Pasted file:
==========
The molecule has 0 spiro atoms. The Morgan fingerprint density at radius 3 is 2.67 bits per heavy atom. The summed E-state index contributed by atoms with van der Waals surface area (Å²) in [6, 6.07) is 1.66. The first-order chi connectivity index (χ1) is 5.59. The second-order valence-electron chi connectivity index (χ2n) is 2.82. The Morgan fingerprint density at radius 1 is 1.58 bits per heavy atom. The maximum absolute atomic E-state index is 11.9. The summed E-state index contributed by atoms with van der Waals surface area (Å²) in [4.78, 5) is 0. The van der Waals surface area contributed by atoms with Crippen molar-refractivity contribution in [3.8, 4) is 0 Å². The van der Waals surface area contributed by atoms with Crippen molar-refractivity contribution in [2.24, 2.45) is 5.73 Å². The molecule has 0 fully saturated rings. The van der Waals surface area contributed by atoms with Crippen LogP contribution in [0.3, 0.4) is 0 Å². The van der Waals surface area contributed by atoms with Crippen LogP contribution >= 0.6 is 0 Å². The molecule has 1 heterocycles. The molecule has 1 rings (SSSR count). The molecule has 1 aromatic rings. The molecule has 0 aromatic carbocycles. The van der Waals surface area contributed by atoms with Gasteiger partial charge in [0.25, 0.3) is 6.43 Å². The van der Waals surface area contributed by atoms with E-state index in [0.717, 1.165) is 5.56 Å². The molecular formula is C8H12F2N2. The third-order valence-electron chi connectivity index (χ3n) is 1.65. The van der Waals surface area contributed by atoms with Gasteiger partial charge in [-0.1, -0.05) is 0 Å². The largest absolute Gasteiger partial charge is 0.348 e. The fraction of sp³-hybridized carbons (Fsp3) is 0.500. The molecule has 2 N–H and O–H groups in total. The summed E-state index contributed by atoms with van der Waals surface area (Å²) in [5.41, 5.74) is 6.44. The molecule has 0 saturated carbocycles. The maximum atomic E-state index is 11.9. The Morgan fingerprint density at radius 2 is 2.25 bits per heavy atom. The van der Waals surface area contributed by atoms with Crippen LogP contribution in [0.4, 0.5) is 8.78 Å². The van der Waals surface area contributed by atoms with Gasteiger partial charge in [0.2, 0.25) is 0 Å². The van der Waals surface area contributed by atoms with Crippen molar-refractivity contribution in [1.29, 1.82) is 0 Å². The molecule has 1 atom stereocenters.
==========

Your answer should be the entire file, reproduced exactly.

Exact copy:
The molecule has 0 spiro atoms. The Morgan fingerprint density at radius 3 is 2.67 bits per heavy atom. The summed E-state index contributed by atoms with van der Waals surface area (Å²) in [6, 6.07) is 1.66. The first-order chi connectivity index (χ1) is 5.59. The second-order valence-electron chi connectivity index (χ2n) is 2.82. The Morgan fingerprint density at radius 1 is 1.58 bits per heavy atom. The maximum absolute atomic E-state index is 11.9. The summed E-state index contributed by atoms with van der Waals surface area (Å²) in [4.78, 5) is 0. The van der Waals surface area contributed by atoms with Crippen molar-refractivity contribution in [3.8, 4) is 0 Å². The van der Waals surface area contributed by atoms with Crippen molar-refractivity contribution in [2.24, 2.45) is 5.73 Å². The molecule has 0 fully saturated rings. The van der Waals surface area contributed by atoms with Crippen LogP contribution in [0.3, 0.4) is 0 Å². The van der Waals surface area contributed by atoms with Crippen LogP contribution >= 0.6 is 0 Å². The molecule has 1 heterocycles. The molecule has 1 rings (SSSR count). The molecule has 1 aromatic rings. The molecule has 0 aromatic carbocycles. The van der Waals surface area contributed by atoms with Gasteiger partial charge in [0.25, 0.3) is 6.43 Å². The van der Waals surface area contributed by atoms with E-state index in [0.717, 1.165) is 5.56 Å². The molecular formula is C8H12F2N2. The third-order valence-electron chi connectivity index (χ3n) is 1.65. The van der Waals surface area contributed by atoms with Gasteiger partial charge in [-0.1, -0.05) is 0 Å². The largest absolute Gasteiger partial charge is 0.348 e. The fraction of sp³-hybridized carbons (Fsp3) is 0.500. The molecule has 2 N–H and O–H groups in total. The summed E-state index contributed by atoms with van der Waals surface area (Å²) in [5.41, 5.74) is 6.44. The molecule has 0 saturated carbocycles. The maximum atomic E-state index is 11.9. The Morgan fingerprint density at radius 2 is 2.25 bits per heavy atom. The van der Waals surface area contributed by atoms with Crippen LogP contribution in [0.4, 0.5) is 8.78 Å². The van der Waals surface area contributed by atoms with Gasteiger partial charge in [0.2, 0.25) is 0 Å². The van der Waals surface area contributed by atoms with Crippen molar-refractivity contribution in [1.29, 1.82) is 0 Å². The molecule has 1 atom stereocenters.